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Sunday, 31 August 2014

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Maryport biker died on way home from sister's 50th birthday

An experienced motorcyclist died in a crash on the way home from his sister’s 50th birthday party.

Christopher Denwood photo
Christopher Denwood

Christopher Rodger Denwood, 54, of Ritson Wharf, Maryport was riding his Triumph motor bike along the A591 at Dunmail Raise, by Thirlmere just before 11pm on July 7 last year when he hit a large boulder in the centre of the dual carriageway.

A pathologist said the rider had died instantly from multiple injuries.

Toxicology tests found cannabis in Mr Denwood’s blood which would have affected his concept of time and his ability to perform complex tasks like driving.

Mr Denwood, who attended Cockermouth Grammar School, had travelled to Yorkshire earlier that day, arriving around 4pm, and insisted on returning home the same night as he had a workman visiting the next day.

The inquest heard that the former computer architect had a history of mental health problems.

He was taking medication and had to stop working, but seemed to be turning a corner.

His brother Jonathon said: “He was starting to make plans for his future which he hadn’t done for some time.”

Mr Denwood had already successfully overcome alcohol problems which had seen him receive treatment at The Priory hospital.

Statements from drivers who saw Mr Denwood’s bike before the crash said he was not speeding or driving recklessly.

Minibus driver William Patterson was overtaken by the motorcycle shortly before the accident.

He said: “I thought it was unusual that the motorbike passed me at such a sedate speed.”

Ryan Blackburn, a chef at Cottage in the Wood at Whinlatter, was driving home to Cartmell and had just left the dual carriageway section of Dunmail Raise when Mr Denwood passed him heading the other way.

He said: “I saw the motorcycle and dismissed it straight away. There was nothing to cause any worry.”

But moments later, out of site of other drivers, Mr Denwood’s machine hit a boulder at the start of the Dunmail Raise dual carriageway.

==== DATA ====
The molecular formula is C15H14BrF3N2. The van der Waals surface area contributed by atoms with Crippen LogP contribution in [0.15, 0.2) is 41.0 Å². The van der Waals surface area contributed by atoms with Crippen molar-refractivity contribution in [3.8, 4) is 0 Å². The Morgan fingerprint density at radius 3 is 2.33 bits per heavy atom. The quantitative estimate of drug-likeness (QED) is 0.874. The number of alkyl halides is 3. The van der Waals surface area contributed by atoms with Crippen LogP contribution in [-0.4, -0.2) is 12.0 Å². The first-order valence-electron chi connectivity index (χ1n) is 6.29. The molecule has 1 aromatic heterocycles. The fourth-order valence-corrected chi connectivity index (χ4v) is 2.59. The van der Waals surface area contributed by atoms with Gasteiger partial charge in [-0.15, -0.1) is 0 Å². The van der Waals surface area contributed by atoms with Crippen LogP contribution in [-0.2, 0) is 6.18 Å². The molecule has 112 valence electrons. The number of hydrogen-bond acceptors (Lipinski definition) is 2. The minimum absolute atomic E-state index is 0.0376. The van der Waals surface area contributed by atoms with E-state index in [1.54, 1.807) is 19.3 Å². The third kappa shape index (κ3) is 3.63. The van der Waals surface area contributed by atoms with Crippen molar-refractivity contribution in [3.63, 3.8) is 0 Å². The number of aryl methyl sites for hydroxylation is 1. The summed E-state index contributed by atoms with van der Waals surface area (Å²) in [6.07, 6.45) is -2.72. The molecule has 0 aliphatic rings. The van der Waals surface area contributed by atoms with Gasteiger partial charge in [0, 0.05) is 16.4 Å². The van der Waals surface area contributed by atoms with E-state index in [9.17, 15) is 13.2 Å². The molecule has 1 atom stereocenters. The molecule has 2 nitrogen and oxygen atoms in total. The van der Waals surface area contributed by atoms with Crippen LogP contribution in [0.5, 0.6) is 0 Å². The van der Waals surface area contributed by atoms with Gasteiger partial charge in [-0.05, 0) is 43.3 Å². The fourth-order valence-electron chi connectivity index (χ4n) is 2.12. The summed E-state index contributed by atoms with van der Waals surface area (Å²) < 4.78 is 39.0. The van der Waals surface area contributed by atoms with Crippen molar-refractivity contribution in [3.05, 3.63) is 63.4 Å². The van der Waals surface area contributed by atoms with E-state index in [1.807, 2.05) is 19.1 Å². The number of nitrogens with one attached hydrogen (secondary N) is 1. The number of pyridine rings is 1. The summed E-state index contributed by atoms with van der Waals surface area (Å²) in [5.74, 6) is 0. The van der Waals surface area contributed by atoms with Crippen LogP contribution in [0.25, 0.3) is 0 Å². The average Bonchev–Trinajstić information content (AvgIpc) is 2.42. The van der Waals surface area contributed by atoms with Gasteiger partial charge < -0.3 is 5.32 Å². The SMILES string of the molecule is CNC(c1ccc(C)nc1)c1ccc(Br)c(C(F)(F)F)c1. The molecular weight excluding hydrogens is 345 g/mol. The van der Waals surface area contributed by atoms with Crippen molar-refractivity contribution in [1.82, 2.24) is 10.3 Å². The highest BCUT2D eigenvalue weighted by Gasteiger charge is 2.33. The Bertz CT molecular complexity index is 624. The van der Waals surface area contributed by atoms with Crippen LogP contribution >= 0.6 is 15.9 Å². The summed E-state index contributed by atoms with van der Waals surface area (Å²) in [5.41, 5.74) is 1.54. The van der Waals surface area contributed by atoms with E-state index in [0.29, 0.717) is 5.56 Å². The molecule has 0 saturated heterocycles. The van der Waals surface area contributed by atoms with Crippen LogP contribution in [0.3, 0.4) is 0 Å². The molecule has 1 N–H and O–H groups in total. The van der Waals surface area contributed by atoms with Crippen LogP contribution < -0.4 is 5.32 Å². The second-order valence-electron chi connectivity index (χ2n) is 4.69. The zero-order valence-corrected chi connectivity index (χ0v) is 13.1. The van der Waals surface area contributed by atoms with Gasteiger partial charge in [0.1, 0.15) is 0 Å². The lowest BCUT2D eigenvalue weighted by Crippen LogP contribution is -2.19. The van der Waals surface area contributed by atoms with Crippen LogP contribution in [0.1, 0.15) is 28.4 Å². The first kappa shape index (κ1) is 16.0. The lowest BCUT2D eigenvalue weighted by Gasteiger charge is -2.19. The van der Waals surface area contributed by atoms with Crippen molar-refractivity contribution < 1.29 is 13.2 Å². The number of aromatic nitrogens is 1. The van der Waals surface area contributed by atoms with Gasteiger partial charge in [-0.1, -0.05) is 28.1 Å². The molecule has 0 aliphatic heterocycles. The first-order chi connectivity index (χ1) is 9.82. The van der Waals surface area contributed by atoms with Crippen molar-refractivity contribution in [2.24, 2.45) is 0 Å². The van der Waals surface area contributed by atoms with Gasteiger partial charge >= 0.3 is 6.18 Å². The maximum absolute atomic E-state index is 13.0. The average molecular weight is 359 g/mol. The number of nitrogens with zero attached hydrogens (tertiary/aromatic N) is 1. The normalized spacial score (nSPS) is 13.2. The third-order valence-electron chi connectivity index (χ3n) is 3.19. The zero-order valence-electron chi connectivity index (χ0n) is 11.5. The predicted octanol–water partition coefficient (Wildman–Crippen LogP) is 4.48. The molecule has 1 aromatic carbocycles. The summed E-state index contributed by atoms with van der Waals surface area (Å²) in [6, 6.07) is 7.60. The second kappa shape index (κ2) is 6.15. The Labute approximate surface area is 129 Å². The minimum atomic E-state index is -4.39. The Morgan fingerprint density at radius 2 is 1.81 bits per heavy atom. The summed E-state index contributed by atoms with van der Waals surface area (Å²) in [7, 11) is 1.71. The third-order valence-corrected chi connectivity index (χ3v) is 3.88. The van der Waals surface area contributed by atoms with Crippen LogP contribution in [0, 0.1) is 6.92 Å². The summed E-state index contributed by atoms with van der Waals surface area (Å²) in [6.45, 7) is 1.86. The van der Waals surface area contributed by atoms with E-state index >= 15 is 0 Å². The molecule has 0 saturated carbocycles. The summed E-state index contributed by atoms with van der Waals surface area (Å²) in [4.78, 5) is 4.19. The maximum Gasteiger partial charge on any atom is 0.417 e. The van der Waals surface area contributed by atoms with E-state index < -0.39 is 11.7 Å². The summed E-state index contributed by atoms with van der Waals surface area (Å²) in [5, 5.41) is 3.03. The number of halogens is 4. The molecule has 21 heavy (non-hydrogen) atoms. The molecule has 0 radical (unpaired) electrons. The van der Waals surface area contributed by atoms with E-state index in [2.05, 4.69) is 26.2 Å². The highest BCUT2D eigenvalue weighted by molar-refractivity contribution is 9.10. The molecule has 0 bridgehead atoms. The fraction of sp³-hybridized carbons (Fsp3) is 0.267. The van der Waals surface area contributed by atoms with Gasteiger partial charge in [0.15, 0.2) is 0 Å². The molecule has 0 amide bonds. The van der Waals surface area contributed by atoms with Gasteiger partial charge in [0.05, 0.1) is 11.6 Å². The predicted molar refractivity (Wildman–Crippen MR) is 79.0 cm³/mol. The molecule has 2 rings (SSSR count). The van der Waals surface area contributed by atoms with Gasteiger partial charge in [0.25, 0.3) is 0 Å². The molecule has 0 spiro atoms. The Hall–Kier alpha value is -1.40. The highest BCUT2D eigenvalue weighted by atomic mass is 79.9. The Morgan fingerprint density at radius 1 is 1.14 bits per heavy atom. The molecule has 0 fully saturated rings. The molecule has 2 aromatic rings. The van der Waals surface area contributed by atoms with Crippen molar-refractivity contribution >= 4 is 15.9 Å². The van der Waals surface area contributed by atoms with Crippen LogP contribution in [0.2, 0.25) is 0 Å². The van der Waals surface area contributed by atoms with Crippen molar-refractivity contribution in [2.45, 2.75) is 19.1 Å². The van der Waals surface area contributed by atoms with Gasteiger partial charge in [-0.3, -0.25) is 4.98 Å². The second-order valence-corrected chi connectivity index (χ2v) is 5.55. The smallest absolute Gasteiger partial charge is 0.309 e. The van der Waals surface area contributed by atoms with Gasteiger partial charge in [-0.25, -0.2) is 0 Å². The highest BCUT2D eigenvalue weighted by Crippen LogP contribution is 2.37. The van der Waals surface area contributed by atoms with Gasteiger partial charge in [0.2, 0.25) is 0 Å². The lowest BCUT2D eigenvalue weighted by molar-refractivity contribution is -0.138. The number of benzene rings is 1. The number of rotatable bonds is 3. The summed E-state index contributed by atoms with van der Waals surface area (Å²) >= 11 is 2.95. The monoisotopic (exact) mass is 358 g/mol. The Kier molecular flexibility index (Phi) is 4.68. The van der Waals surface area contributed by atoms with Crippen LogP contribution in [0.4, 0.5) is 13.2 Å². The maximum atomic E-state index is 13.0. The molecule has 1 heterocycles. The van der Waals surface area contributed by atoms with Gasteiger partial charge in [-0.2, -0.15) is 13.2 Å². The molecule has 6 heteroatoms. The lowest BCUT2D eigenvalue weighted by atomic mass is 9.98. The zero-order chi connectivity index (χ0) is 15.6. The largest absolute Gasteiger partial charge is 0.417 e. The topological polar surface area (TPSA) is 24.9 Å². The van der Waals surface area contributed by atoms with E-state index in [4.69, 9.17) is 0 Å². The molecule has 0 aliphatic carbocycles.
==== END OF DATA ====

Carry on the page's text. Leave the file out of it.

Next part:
Mr Denwood was thrown from the bike, which burst into flames.

Mr Patterson and minibus passenger Sally Ann Greenfield tried to help him but could not find a pulse.

Crash investigator PC Mark Dempster told the inquest that there were no defects with the road or the bike which could have caused the crash.

A tyre mark left on the road suggested Mr Denwood, perhaps tired and affected by the cannabis, had been following the centre line of the road to keep his position, he added.

PC Dempster said that where the single-carriageway road split, the left-hand part of the crosshatched road marking was worn and partly covered in stones.

He said that, coupled with seeing Mr Blackburn’s car approaching, could have led him to think the road went to the right.

By the time Mr Denwood saw the boulder, with a keep left sign attached, and braked it was too late.

Mr Denwood had ridden motorcycles since his teens and sometimes rode in Europe while travelling. His sister Susan Roberts, whose party he had been to, said: “It was a really lovely day. He was in good spirits.

“He was a very kind and considerate person.”

Their sister Judith, who was also at the party, said: “He was a really experienced driver. He hadn’t really had any accidents before.”

Coroner David Roberts said: “Lack of familiarity with the road can’t have been a factor in the accident. I think the cannabis and the fact it had been a long day driving home at night with perhaps an hour to go would be working in combination.”

Recording a verdict of accidental death, he said he would write to Cumbria County Council about the road markings.

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